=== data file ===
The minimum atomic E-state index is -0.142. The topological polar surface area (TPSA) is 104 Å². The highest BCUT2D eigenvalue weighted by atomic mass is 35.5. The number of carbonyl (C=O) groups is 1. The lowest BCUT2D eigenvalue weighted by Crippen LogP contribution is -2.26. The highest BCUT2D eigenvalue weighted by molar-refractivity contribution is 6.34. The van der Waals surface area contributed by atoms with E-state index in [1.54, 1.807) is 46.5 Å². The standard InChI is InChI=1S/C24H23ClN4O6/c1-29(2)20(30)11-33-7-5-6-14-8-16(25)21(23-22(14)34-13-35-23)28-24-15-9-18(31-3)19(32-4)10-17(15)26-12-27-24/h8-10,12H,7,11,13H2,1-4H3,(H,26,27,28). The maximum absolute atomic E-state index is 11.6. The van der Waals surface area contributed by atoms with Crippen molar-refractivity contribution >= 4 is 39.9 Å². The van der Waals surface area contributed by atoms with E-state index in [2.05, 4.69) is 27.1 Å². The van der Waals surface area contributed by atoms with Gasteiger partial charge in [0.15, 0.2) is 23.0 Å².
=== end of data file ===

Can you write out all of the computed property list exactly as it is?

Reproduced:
The minimum atomic E-state index is -0.142. The topological polar surface area (TPSA) is 104 Å². The highest BCUT2D eigenvalue weighted by atomic mass is 35.5. The number of carbonyl (C=O) groups is 1. The lowest BCUT2D eigenvalue weighted by Crippen LogP contribution is -2.26. The highest BCUT2D eigenvalue weighted by molar-refractivity contribution is 6.34. The van der Waals surface area contributed by atoms with E-state index in [1.54, 1.807) is 46.5 Å². The standard InChI is InChI=1S/C24H23ClN4O6/c1-29(2)20(30)11-33-7-5-6-14-8-16(25)21(23-22(14)34-13-35-23)28-24-15-9-18(31-3)19(32-4)10-17(15)26-12-27-24/h8-10,12H,7,11,13H2,1-4H3,(H,26,27,28). The maximum absolute atomic E-state index is 11.6. The van der Waals surface area contributed by atoms with Crippen molar-refractivity contribution >= 4 is 39.9 Å². The van der Waals surface area contributed by atoms with E-state index in [2.05, 4.69) is 27.1 Å². The van der Waals surface area contributed by atoms with Gasteiger partial charge in [0.15, 0.2) is 23.0 Å².